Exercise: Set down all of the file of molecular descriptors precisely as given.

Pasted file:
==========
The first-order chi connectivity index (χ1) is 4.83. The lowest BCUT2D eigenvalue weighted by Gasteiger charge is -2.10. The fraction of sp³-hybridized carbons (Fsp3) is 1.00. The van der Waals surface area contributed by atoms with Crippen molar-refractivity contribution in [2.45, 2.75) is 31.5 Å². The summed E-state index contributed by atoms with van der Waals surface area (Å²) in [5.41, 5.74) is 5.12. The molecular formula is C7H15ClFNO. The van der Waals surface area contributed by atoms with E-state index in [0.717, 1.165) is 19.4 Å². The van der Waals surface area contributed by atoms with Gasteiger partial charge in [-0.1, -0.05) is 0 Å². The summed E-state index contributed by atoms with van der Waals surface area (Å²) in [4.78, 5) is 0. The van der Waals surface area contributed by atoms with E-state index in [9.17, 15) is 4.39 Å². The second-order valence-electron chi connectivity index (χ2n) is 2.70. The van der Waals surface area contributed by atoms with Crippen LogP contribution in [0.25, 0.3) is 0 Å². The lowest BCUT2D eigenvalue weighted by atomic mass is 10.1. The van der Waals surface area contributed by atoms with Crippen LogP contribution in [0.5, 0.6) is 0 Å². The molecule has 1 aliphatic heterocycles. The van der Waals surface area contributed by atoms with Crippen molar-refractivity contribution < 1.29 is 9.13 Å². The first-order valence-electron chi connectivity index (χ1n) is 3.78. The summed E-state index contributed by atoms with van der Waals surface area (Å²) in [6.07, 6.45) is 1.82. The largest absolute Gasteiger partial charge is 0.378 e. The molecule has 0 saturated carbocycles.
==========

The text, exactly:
The first-order chi connectivity index (χ1) is 4.83. The lowest BCUT2D eigenvalue weighted by Gasteiger charge is -2.10. The fraction of sp³-hybridized carbons (Fsp3) is 1.00. The van der Waals surface area contributed by atoms with Crippen molar-refractivity contribution in [2.45, 2.75) is 31.5 Å². The summed E-state index contributed by atoms with van der Waals surface area (Å²) in [5.41, 5.74) is 5.12. The molecular formula is C7H15ClFNO. The van der Waals surface area contributed by atoms with E-state index in [0.717, 1.165) is 19.4 Å². The van der Waals surface area contributed by atoms with Gasteiger partial charge in [-0.1, -0.05) is 0 Å². The summed E-state index contributed by atoms with van der Waals surface area (Å²) in [4.78, 5) is 0. The van der Waals surface area contributed by atoms with E-state index in [9.17, 15) is 4.39 Å². The second-order valence-electron chi connectivity index (χ2n) is 2.70. The van der Waals surface area contributed by atoms with Crippen LogP contribution in [0.25, 0.3) is 0 Å². The lowest BCUT2D eigenvalue weighted by atomic mass is 10.1. The van der Waals surface area contributed by atoms with Crippen LogP contribution in [0.5, 0.6) is 0 Å². The molecule has 1 aliphatic heterocycles. The van der Waals surface area contributed by atoms with Crippen molar-refractivity contribution < 1.29 is 9.13 Å². The first-order valence-electron chi connectivity index (χ1n) is 3.78. The summed E-state index contributed by atoms with van der Waals surface area (Å²) in [6.07, 6.45) is 1.82. The largest absolute Gasteiger partial charge is 0.378 e. The molecule has 0 saturated carbocycles.